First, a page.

Abstract: 
In this talk I will provide a number of proofs that attempt to show that zero and one are
actually the same number. Some proofs are more serious while others are more comedic in nature.
The "purpose" behind all of this is to explore the importance of knowing the underlying
principles of the math involved in solving a problem.
The actual purpose is to be mildly entertaining.

Location: 
Palenske 227

Time: 
3:30 PM

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April 25, 2013
Title: 
Mathematical Models for treating Diabetes Mellitus

Speaker:  Jacqueline Chung, `13
Mathematics Major
Mathematics and Computer Science
Albion College
Albion, Michigan

Abstract: 
Diabetes Mellitus is an autoimmune disease characterized by the depletion of the pancreatic $\beta$
cells responsible for the production of insulin in the human body. However, an early diagnosis of
diabetes will allow the individual to adopt therapies that in turn will help postpone certain serious
effects for later. Using ordinary differential equations, partial differential equations, and matrix
analysis mathematical models of glucose and insulin kinetics have been developed that deal with
different aspects of diabetes. In this presentation, I hope to further your understanding of a few
of them and the way these models help predict and determine the pathology of the disease suffered
by the individual.

Location: 
Palenske 227

Time: 
3:30 PM

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April 25, 2013
Title: 
A Dialogue between Additive Functions and Squared Rectangles

Speaker:  Mingjia Yang, `13
Mathematics Major
Mathematics and Computer Science
Albion College
Albion, Michigan

Abstract: 
Rectangles that can be partitioned into squares are called squared rectangles.
This talk will demonstrate and prove one surprising property of squared rectangles:
the ratio of width/length is rational!
Which means, if we have a rectangle of width $\sqrt{2}$ and length 0.8 (of the same unit),
then we know this rectangle cannot be squared! We will go over a proof of this result using
additive functions. The proof itself is almost as beautiful as the result,
since we see how different areas of mathematics interact with each other in a deep way.

Location: 
Palenske 227

Time: 
3:30 PM

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April 25, 2013
Title: 
Spider Craps: Simulation and Statistical Analyses of Game Variations

Speaker:  Jacob Engel, `13
Mathematics Major
Mathematics and Computer Science
Albion College
Albion, Michigan

Abstract: 
Since the establishment of casino table games such as Craps, Black Jack, and Roulette,
mathematicians and gambling enthusiasts have been seeking to create the next big game.
Some game developers choose to create variations of original casino games. Spider Craps,
a game variation created during FURSCA 2011, is a variation of the original game Craps
that uses eightsided dice instead of sixsided. In order to calculate the odds of certain bets,
a Java simulation was created. An undergraduate thesis was written about the game as well.
The rules of Spider Craps and a short explanation of the simulation are included in this talk.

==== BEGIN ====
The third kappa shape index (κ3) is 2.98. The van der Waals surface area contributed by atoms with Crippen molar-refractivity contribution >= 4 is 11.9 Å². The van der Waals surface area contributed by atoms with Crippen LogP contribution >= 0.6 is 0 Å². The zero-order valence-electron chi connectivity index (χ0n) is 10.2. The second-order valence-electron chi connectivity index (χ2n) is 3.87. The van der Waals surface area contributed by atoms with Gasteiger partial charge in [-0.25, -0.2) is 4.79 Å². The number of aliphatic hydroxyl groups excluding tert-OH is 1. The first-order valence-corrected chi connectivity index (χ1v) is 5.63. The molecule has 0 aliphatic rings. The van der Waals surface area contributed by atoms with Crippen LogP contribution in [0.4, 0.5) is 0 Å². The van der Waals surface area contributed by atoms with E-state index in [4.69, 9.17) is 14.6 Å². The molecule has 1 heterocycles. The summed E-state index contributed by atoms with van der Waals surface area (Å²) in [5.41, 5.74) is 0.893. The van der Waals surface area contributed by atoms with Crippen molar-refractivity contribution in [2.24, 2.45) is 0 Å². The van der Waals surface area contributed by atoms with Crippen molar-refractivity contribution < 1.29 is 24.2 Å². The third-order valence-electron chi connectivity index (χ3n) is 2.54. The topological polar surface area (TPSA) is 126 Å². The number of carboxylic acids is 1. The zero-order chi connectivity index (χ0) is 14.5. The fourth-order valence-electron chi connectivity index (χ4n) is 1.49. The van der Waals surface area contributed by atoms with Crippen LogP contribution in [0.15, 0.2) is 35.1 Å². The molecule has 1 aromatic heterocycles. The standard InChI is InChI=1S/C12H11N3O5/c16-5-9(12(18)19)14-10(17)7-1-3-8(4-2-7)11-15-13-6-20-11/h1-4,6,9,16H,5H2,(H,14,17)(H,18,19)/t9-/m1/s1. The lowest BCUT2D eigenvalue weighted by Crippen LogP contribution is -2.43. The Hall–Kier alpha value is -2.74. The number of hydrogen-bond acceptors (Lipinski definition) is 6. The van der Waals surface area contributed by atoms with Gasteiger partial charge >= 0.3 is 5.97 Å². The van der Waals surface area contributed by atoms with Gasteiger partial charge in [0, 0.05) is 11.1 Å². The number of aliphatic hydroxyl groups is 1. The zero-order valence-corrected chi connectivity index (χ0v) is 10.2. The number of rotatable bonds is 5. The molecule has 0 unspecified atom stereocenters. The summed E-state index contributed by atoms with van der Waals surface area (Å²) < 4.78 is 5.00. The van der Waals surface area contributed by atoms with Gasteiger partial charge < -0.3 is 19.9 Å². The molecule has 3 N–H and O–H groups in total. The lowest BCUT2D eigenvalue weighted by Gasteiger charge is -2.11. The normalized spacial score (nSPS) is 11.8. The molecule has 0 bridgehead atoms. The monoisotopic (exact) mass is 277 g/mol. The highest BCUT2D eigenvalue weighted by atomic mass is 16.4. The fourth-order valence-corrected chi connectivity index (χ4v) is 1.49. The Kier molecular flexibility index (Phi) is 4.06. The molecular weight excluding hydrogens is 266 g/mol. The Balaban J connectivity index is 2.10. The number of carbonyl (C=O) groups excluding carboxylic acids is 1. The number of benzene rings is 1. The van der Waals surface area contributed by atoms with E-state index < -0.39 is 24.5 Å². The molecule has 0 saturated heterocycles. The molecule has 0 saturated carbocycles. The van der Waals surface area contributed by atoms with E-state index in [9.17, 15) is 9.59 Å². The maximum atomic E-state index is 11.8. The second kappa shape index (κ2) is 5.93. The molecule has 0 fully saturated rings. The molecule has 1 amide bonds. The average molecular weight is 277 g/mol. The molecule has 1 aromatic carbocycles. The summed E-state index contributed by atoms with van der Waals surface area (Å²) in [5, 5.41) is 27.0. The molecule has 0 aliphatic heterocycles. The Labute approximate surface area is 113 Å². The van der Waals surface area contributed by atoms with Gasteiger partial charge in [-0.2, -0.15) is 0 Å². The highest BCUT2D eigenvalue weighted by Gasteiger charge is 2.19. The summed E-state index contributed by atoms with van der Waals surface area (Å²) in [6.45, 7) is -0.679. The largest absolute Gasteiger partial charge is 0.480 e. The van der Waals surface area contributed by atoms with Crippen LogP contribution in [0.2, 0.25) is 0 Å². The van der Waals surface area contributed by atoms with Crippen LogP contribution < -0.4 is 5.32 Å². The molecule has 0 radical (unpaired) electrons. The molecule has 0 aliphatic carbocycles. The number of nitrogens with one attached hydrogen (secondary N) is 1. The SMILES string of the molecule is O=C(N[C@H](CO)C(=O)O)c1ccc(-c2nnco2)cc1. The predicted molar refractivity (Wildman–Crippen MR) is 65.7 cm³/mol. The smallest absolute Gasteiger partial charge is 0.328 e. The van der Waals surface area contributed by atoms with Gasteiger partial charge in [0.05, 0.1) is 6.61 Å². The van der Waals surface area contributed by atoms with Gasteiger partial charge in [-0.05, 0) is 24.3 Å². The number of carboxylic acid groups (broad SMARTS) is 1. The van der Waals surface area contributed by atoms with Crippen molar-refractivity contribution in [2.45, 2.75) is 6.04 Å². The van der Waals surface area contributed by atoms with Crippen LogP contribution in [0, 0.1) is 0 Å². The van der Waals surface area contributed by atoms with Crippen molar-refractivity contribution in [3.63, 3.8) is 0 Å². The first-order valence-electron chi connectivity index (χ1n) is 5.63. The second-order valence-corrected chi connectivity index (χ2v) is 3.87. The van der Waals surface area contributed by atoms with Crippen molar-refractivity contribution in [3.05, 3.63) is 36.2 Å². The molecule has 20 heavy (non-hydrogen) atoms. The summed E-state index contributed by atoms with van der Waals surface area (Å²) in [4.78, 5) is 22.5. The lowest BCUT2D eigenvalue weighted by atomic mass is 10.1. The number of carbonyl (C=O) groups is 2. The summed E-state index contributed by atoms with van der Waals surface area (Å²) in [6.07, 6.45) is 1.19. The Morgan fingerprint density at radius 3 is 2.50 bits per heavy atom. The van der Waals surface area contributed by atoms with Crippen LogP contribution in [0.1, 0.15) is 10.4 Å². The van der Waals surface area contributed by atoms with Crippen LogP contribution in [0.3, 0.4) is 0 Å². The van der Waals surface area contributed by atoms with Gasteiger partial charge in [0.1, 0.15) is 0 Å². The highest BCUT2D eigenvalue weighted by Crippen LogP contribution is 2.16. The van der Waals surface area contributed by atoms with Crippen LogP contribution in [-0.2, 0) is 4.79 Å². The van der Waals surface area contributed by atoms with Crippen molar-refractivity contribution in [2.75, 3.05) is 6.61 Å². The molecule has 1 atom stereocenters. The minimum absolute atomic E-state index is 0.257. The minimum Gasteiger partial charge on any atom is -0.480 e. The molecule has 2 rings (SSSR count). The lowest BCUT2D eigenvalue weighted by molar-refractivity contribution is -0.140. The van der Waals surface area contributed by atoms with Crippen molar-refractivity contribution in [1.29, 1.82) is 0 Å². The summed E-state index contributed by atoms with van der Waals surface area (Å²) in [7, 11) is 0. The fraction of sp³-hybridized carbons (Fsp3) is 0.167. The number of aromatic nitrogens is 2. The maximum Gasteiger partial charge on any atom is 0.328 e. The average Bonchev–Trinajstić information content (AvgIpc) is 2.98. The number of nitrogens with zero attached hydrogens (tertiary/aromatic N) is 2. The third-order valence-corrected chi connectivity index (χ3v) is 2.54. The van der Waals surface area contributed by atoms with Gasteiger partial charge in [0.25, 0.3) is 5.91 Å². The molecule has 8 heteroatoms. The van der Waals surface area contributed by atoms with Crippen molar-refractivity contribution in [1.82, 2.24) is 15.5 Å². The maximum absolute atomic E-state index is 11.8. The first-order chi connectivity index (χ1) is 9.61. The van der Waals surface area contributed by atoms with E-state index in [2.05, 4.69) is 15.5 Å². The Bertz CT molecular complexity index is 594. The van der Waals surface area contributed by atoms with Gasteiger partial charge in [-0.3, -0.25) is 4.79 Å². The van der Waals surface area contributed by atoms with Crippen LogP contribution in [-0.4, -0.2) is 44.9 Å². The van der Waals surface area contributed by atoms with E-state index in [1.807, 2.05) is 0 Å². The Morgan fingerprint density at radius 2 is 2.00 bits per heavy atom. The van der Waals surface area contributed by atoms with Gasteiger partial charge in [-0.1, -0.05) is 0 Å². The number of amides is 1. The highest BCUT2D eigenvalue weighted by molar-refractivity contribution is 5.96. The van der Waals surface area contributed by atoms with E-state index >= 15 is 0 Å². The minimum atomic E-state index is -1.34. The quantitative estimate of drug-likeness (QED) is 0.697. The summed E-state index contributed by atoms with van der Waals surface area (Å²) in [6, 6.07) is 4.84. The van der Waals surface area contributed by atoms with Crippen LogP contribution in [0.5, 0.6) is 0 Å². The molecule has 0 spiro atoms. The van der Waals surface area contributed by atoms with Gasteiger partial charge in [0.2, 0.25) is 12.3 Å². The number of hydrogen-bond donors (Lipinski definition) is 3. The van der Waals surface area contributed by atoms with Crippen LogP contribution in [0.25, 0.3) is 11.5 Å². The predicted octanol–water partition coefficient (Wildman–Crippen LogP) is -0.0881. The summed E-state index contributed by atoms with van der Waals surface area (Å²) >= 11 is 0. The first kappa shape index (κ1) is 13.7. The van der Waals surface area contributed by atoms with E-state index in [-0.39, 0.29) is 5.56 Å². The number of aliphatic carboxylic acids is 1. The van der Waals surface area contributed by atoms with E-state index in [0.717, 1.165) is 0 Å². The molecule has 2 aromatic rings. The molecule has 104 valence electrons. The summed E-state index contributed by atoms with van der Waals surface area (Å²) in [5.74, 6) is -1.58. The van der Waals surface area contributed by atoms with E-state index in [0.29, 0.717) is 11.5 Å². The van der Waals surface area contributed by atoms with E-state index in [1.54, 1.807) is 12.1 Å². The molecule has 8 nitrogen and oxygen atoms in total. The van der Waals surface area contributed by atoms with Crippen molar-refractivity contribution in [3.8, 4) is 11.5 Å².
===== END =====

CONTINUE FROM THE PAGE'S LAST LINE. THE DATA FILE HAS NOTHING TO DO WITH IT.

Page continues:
Also, a Markov chain analysis to find the average length of the shooter's hand was preformed,
and its results will be discussed.

Location: 
Palenske 227

Time: 
3:30 PM

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May 2, 2013
Title: 
Chaotic Dynamics and Lattice Effects Documented in Experimental Insect Populations

Speaker:  Shandelle M. Henson
Professor and Chair
Department of Mathematics
Andrews University
Berrien Springs, MI

Abstract: 
Guided by the predictions of a discretetime mathematical model, we induced a sequence of bifurcations (dynamic changes) in laboratory insect populations by manipulating one of the biological parameters in the system. In particular, we were able to induce chaotic dynamics. The data from these 8yearlong time series show the fine structure of the deterministic chaotic attractor as well as lattice effects (dynamic effects arising from the fact that organisms come in discrete units). We show that "chaos" is manifest in discretestate noisy biological systems as a tapestry of patterns that come from the deterministic chaotic attractor and the lattice attractors, all woven together by stochasticity.
References
 Henson, S. M., Costantino, R. F., Cushing, J. M., Desharnais, R. F., Dennis, B., and A. A. King 2001. Lattice effects observed in chaotic dynamics of experimental populations. Science 294:602605.
http://www.andrews.edu/~henson/HensonEtAlScience2001.pdf
 Dennis, B., Desharnais, R. A., Cushing, J. M., Henson, S. M., and R. F. Costantino 2001. Estimating Chaos and Complex Dynamics in an Insect Population. Ecological Monographs 71:277303.
http://www.andrews.edu/~henson/EcoMongr01.pdf
 Henson, S. M., King, A. A., Costantino, R. F., Cushing, J. M., Dennis, B., and R. A. Desharnais 2003. Explaining and predicting patterns in stochastic population systems. Proceedings of the Royal Society of London B 270:15491553.
http://www.andrews.edu/~henson/MeanModeReprint.pdf
 King, A. A., Costantino, R. F., Cushing, J. M., Henson, S. M., Desharnais, R. A., and B. Dennis 2004. Anatomy of a chaotic attractor: Subtle modelpredicted patterns revealed in population data. Proceedings of the National Academy of Sciences 101:408413.
http://www.andrews.edu/~henson/PNAS2004.pdf

Location: 
Palenske 227

Time: 
3:30 PM